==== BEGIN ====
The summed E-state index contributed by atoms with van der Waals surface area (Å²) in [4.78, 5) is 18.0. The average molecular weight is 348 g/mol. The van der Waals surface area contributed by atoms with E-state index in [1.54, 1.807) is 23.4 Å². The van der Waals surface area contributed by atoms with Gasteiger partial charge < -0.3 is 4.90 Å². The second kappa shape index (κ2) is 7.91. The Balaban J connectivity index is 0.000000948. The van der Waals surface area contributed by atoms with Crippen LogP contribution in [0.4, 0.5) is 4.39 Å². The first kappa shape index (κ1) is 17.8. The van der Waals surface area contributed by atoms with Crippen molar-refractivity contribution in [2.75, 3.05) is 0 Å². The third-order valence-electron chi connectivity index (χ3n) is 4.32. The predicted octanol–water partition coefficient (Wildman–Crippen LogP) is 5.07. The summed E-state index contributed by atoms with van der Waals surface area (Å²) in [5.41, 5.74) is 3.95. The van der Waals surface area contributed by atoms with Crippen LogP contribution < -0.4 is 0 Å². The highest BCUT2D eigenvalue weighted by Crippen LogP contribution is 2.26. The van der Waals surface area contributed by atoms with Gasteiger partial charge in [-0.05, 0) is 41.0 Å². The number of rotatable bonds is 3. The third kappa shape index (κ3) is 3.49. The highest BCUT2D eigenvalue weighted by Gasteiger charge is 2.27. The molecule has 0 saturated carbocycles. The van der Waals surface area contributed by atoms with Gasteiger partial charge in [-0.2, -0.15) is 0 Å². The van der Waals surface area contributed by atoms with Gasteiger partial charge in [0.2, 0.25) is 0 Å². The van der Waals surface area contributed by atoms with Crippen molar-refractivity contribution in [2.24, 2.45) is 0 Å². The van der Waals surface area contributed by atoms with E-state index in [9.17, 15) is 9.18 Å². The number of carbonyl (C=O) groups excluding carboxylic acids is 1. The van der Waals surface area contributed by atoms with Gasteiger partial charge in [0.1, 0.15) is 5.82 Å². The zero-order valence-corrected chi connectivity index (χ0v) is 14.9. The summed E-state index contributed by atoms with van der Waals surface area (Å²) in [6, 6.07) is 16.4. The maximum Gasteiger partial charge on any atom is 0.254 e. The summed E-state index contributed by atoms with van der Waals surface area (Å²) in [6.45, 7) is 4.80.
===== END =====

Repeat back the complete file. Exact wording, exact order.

The summed E-state index contributed by atoms with van der Waals surface area (Å²) in [4.78, 5) is 18.0. The average molecular weight is 348 g/mol. The van der Waals surface area contributed by atoms with E-state index in [1.54, 1.807) is 23.4 Å². The van der Waals surface area contributed by atoms with Gasteiger partial charge < -0.3 is 4.90 Å². The second kappa shape index (κ2) is 7.91. The Balaban J connectivity index is 0.000000948. The van der Waals surface area contributed by atoms with Crippen LogP contribution in [0.4, 0.5) is 4.39 Å². The first kappa shape index (κ1) is 17.8. The van der Waals surface area contributed by atoms with Crippen molar-refractivity contribution in [2.75, 3.05) is 0 Å². The third-order valence-electron chi connectivity index (χ3n) is 4.32. The predicted octanol–water partition coefficient (Wildman–Crippen LogP) is 5.07. The summed E-state index contributed by atoms with van der Waals surface area (Å²) in [5.41, 5.74) is 3.95. The van der Waals surface area contributed by atoms with Crippen LogP contribution < -0.4 is 0 Å². The highest BCUT2D eigenvalue weighted by Crippen LogP contribution is 2.26. The van der Waals surface area contributed by atoms with Gasteiger partial charge in [-0.05, 0) is 41.0 Å². The number of rotatable bonds is 3. The third kappa shape index (κ3) is 3.49. The highest BCUT2D eigenvalue weighted by Gasteiger charge is 2.27. The molecule has 0 saturated carbocycles. The van der Waals surface area contributed by atoms with Gasteiger partial charge in [-0.2, -0.15) is 0 Å². The van der Waals surface area contributed by atoms with Gasteiger partial charge in [0.2, 0.25) is 0 Å². The van der Waals surface area contributed by atoms with Crippen molar-refractivity contribution in [2.24, 2.45) is 0 Å². The van der Waals surface area contributed by atoms with E-state index in [9.17, 15) is 9.18 Å². The number of carbonyl (C=O) groups excluding carboxylic acids is 1. The van der Waals surface area contributed by atoms with Gasteiger partial charge in [0.1, 0.15) is 5.82 Å². The zero-order valence-corrected chi connectivity index (χ0v) is 14.9. The summed E-state index contributed by atoms with van der Waals surface area (Å²) in [6, 6.07) is 16.4. The maximum Gasteiger partial charge on any atom is 0.254 e. The summed E-state index contributed by atoms with van der Waals surface area (Å²) in [6.45, 7) is 4.80.